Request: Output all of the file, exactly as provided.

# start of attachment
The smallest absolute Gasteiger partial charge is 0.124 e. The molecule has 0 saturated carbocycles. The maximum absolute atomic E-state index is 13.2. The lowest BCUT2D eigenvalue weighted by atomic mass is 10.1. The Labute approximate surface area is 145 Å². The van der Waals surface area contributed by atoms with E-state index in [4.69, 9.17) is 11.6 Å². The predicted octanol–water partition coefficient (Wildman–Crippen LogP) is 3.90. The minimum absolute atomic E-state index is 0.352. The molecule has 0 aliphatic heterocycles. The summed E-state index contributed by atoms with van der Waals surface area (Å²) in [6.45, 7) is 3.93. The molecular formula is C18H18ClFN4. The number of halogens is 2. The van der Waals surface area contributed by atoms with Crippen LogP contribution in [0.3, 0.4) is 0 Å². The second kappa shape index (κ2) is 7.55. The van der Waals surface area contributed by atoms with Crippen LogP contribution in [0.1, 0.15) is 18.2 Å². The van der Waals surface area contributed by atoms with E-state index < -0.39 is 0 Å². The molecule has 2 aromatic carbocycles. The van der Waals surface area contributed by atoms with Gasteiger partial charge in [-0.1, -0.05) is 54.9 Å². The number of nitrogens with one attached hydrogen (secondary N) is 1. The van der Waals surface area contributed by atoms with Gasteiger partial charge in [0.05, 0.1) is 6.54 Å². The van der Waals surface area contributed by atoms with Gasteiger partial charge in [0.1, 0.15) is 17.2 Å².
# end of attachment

The smallest absolute Gasteiger partial charge is 0.124 e. The molecule has 0 saturated carbocycles. The maximum absolute atomic E-state index is 13.2. The lowest BCUT2D eigenvalue weighted by atomic mass is 10.1. The Labute approximate surface area is 145 Å². The van der Waals surface area contributed by atoms with E-state index in [4.69, 9.17) is 11.6 Å². The predicted octanol–water partition coefficient (Wildman–Crippen LogP) is 3.90. The minimum absolute atomic E-state index is 0.352. The molecule has 0 aliphatic heterocycles. The summed E-state index contributed by atoms with van der Waals surface area (Å²) in [6.45, 7) is 3.93. The molecular formula is C18H18ClFN4. The number of halogens is 2. The van der Waals surface area contributed by atoms with Crippen LogP contribution in [0.3, 0.4) is 0 Å². The second kappa shape index (κ2) is 7.55. The van der Waals surface area contributed by atoms with Crippen LogP contribution in [0.1, 0.15) is 18.2 Å². The van der Waals surface area contributed by atoms with E-state index < -0.39 is 0 Å². The molecule has 2 aromatic carbocycles. The van der Waals surface area contributed by atoms with Gasteiger partial charge in [-0.1, -0.05) is 54.9 Å². The number of nitrogens with one attached hydrogen (secondary N) is 1. The van der Waals surface area contributed by atoms with Gasteiger partial charge in [0.05, 0.1) is 6.54 Å². The van der Waals surface area contributed by atoms with Gasteiger partial charge in [0.1, 0.15) is 17.2 Å².